Agronomy and Crop Science


Publications
763

Hiding in plain sight: a widespread native perennial harbors diverse haplotypes of 'Candidatus Liberibacter solanacearum' and its potato psyllid vector

Citation
Kenney et al. (2024). Phytopathology®
Names
“Liberibacter solanacearum”
Abstract
The unculturable bacterium ‘Candidatus Liberibacter solanacearum’ (CLso) is responsible for a growing number of emerging crop diseases. However, we know little about the diversity and ecology of CLso and its psyllid vectors outside of agricultural systems, which limits our ability to manage crop disease and understand the impacts this pathogen may have on wild plants in natural ecosystems. In North America, CLso is transmitted to crops by the native potato psyllid (Bactericera cockerelli). But

Putting ‘X’ into context: the diversity of ‘Candidatus Phytoplasma pruni’ strains associated with the induction of X-disease

Citation
Molnar et al. (2024). Plant Disease
Names
Ca. Phytoplasma pruni
Abstract
Recurrent epiphytotics of X-disease, caused by ‘Candidatus Phytoplasma pruni’, have inflicted significant losses on commercial cherry and peach production across North America in the last century. During this period, there have been multiple studies reporting different disease phenotypes, and more recently, identifying different strains through sequencing core genes, but the symptoms have not, to date, been linked with genotype. Therefore, in this study we collected and assessed differing disea

First report of Candidatus Phytoplasma australasia (16SrII- subgroup D) associated with virescence of Chia (Salvia hispanica L.) from India

Citation
Josna et al. (2024). Plant Disease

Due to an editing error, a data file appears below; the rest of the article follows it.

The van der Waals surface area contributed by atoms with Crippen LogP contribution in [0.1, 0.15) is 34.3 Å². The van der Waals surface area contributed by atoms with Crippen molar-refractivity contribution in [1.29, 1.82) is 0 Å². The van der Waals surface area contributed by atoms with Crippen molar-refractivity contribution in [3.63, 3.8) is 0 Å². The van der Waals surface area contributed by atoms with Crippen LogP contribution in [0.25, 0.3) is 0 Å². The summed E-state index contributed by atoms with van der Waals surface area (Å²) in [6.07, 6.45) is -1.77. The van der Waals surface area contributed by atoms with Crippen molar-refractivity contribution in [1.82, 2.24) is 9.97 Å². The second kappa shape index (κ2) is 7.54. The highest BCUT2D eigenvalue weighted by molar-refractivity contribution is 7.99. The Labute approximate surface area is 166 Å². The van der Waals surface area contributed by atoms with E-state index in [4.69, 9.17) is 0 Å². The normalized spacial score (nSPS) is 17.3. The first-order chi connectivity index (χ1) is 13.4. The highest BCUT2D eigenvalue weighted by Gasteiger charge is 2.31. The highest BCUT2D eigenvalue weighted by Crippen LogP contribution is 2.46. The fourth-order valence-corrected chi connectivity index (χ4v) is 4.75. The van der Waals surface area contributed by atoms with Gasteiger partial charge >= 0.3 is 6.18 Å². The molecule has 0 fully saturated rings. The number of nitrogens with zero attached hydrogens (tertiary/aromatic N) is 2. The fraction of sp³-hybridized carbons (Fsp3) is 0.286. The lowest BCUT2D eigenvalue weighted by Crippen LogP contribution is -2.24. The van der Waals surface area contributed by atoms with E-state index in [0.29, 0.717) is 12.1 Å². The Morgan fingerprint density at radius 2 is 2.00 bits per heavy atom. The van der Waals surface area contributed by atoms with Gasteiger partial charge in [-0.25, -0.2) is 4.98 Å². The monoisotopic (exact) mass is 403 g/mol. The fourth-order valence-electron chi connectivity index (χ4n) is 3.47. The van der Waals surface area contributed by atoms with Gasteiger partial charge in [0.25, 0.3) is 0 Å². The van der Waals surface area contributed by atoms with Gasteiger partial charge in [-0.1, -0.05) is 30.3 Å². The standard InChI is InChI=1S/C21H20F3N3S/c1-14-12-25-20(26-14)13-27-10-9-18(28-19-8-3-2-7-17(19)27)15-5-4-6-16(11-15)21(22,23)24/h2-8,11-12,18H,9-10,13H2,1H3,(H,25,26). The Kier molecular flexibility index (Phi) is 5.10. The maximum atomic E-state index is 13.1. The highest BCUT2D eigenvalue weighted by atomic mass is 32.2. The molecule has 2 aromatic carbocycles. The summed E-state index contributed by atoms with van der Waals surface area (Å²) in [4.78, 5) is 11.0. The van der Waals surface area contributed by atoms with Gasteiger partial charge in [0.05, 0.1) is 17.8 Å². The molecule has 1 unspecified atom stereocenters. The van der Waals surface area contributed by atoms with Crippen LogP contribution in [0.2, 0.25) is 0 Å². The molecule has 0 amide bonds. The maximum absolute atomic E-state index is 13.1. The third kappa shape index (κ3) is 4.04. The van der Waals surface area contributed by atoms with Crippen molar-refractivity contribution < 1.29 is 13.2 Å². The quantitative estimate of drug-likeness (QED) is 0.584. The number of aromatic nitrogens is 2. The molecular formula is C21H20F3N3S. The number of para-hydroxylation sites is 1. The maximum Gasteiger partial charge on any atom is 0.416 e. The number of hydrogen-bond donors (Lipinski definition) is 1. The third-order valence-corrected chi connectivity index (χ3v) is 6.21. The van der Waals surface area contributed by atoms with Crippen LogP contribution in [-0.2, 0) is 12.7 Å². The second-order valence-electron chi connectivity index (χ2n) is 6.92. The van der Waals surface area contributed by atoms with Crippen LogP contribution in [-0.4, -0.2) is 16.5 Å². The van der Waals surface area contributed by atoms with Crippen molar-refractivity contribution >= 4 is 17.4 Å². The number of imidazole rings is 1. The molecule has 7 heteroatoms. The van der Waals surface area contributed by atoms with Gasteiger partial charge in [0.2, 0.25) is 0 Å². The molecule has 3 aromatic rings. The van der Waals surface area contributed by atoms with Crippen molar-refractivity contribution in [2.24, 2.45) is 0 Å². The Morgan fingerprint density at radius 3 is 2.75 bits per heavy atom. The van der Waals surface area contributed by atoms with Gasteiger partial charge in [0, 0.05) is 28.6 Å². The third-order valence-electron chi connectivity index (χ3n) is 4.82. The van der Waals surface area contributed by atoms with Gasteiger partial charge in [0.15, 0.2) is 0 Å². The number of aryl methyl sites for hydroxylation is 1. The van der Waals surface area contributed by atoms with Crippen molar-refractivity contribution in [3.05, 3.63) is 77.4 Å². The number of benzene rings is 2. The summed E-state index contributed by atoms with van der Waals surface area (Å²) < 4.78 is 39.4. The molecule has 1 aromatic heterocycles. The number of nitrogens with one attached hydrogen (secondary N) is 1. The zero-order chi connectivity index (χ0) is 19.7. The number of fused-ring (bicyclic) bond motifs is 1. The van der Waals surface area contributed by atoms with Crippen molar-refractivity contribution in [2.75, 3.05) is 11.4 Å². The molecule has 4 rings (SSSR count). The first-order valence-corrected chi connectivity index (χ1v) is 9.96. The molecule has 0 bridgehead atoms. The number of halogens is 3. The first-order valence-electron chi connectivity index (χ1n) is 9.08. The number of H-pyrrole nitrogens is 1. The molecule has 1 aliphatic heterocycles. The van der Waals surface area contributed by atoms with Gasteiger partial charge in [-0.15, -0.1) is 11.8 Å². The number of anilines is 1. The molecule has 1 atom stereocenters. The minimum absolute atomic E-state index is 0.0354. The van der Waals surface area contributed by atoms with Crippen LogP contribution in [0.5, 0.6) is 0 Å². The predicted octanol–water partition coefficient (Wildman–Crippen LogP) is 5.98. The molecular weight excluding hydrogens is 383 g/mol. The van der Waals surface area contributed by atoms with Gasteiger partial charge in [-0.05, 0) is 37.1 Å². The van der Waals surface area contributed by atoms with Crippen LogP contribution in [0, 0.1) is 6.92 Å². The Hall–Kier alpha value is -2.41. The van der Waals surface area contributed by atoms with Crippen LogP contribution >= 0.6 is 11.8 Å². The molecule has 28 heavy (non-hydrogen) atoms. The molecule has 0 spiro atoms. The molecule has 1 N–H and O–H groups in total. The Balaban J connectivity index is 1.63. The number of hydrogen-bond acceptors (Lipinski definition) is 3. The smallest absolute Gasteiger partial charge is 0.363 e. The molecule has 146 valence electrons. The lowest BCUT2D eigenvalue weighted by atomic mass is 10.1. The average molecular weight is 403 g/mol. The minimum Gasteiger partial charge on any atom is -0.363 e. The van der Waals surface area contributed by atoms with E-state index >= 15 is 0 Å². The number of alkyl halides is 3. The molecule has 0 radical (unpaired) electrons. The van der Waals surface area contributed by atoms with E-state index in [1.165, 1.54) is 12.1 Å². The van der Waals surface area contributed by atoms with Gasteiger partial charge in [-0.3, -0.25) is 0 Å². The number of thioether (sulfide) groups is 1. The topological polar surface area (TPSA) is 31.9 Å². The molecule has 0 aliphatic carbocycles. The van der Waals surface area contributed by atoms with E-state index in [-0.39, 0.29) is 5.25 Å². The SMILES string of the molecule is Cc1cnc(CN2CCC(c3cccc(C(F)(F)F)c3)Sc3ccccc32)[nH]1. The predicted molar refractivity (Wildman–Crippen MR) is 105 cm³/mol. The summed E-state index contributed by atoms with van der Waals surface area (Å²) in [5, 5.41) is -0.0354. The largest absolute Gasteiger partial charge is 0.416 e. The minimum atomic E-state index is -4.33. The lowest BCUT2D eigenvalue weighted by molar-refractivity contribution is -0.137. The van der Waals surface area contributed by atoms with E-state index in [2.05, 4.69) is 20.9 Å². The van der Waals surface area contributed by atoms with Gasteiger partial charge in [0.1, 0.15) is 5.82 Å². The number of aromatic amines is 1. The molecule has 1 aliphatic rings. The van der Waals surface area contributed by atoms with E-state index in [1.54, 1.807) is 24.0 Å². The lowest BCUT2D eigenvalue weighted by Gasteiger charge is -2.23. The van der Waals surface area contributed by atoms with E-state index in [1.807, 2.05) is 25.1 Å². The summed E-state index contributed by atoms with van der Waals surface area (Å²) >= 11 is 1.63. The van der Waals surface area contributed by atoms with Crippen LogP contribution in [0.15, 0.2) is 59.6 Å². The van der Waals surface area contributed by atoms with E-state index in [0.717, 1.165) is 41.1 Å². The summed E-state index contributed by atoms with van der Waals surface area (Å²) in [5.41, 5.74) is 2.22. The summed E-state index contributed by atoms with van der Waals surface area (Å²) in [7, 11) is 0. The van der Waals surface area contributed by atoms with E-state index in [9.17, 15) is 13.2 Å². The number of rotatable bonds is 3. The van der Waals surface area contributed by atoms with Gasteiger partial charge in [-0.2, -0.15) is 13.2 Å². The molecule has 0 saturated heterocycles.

Names
Ca. Phytoplasma aurantifolia Ca. Phytoplasma australasia
Abstract
Chia (Salvia hispanica L., Lamiaceae) is an important commercial and medicinal crop recently popularized in India and widely cultivated in Karnataka (Joy et al., 2022). During the field survey of chia crop diseases, characteristic virescence like symptoms were observed at Main Agricultural Research Station, UAS, Raichur as well as at Mysuru and HD Kote region. The incidence was ranged from 2 – 4 per cent in an area of 30 hectares. Typical symptoms associated with chia are malformed shoot and/or

Grove-level analysis of titer and prevalence of “Candidatus Liberibacter asiaticus” and Wolbachia in Diaphorina citri, vector of citrus Huanglongbing

Citation
Mann et al. (2024). Phytobiomes Journal
Names
Ca. Liberibacter asiaticus
Abstract
Huanglongbing (HLB, or citrus greening disease) affects all citrus varieties world-wide. In the USA, Asia, and South America the causal agent is “Candidatus Liberibacter asiaticus” (CLas), a phloem-limited, uncultured, alphaproteobacterium. The hemipteran insect vector, Diaphorina citri (Asian citrus psyllid) acquires and transmits CLas in a circulative, propagative manner. In addition to CLas, D. citri hosts multiple symbiotic bacterial species including Wolbachia (wDi). In D. citri, wDi has b

Trunk Injection of Citrus Trees with a Polymeric Nanobactericide Reduces Huanglongbing Severity Caused by Candidatus Liberibacter asiaticus

Citation
Guerrero-Santos et al. (2024). The Plant Pathology Journal 40 (2)
Names
Ca. Liberibacter asiaticus
Abstract
Huanglongbing (HLB) is a disease caused by the phloem- limited Candidatus Liberibacter asiaticus (CLas) that affects the citrus industry worldwide. To date, only indirect strategies have been implemented to eradicate HLB. Included among these is the population control of the psyllid vector (Diaphorina citri), which usually provides inconsistent results. Even though strategies for direct CLas suppression seem a priori more promising, only a handful of reports have been focused on a confrontation

Effector Enrichment by Candidatus Liberibacter Promotes Diaphorina citri Feeding via Jasmonic Acid Pathway Suppression

Citation
Liu et al. (2024). Pest Management Science
Names
Liberibacter Ca. Liberibacter asiaticus
Abstract
AbstractBACKGROUNDCitrus huanglongbing (HLB) is a devastating disease caused by Candidatus Liberibacter asiaticus (CLas) that affects the citrus industry. In nature, CLas relies primarily on Diaphorina citri Kuwayama as its vector for dissemination. After D. citri ingests CLas‐infected citrus, the pathogen infiltrates the insect's body, where it thrives, reproduces, and exerts regulatory control over the growth and metabolism of D. citri. Previous studies have shown that CLas alters the composit